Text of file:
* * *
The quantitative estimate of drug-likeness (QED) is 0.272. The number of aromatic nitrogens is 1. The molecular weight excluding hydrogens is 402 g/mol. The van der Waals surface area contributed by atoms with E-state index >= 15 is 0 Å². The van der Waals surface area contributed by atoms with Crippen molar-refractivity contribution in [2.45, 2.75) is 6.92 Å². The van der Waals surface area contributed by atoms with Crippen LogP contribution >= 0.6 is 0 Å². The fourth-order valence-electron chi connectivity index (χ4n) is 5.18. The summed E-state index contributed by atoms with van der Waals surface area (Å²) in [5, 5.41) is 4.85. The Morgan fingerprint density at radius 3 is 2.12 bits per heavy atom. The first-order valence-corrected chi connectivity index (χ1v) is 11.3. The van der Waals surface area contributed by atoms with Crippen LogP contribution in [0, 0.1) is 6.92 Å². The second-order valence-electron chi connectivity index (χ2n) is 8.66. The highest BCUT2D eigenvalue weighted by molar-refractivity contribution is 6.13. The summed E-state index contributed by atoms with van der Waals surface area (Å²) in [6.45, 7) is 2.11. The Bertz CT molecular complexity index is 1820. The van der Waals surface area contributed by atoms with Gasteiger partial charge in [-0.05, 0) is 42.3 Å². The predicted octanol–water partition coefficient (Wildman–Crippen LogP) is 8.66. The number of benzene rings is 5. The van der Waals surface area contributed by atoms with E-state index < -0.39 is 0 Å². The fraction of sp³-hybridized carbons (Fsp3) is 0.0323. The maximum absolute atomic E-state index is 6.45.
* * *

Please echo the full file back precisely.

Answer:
The quantitative estimate of drug-likeness (QED) is 0.272. The number of aromatic nitrogens is 1. The molecular weight excluding hydrogens is 402 g/mol. The van der Waals surface area contributed by atoms with E-state index >= 15 is 0 Å². The van der Waals surface area contributed by atoms with Crippen molar-refractivity contribution in [2.45, 2.75) is 6.92 Å². The van der Waals surface area contributed by atoms with Crippen LogP contribution >= 0.6 is 0 Å². The fourth-order valence-electron chi connectivity index (χ4n) is 5.18. The summed E-state index contributed by atoms with van der Waals surface area (Å²) in [5, 5.41) is 4.85. The Morgan fingerprint density at radius 3 is 2.12 bits per heavy atom. The first-order valence-corrected chi connectivity index (χ1v) is 11.3. The van der Waals surface area contributed by atoms with Crippen LogP contribution in [0, 0.1) is 6.92 Å². The second-order valence-electron chi connectivity index (χ2n) is 8.66. The highest BCUT2D eigenvalue weighted by molar-refractivity contribution is 6.13. The summed E-state index contributed by atoms with van der Waals surface area (Å²) in [6.45, 7) is 2.11. The Bertz CT molecular complexity index is 1820. The van der Waals surface area contributed by atoms with Gasteiger partial charge in [-0.05, 0) is 42.3 Å². The predicted octanol–water partition coefficient (Wildman–Crippen LogP) is 8.66. The number of benzene rings is 5. The van der Waals surface area contributed by atoms with E-state index < -0.39 is 0 Å². The fraction of sp³-hybridized carbons (Fsp3) is 0.0323. The maximum absolute atomic E-state index is 6.45.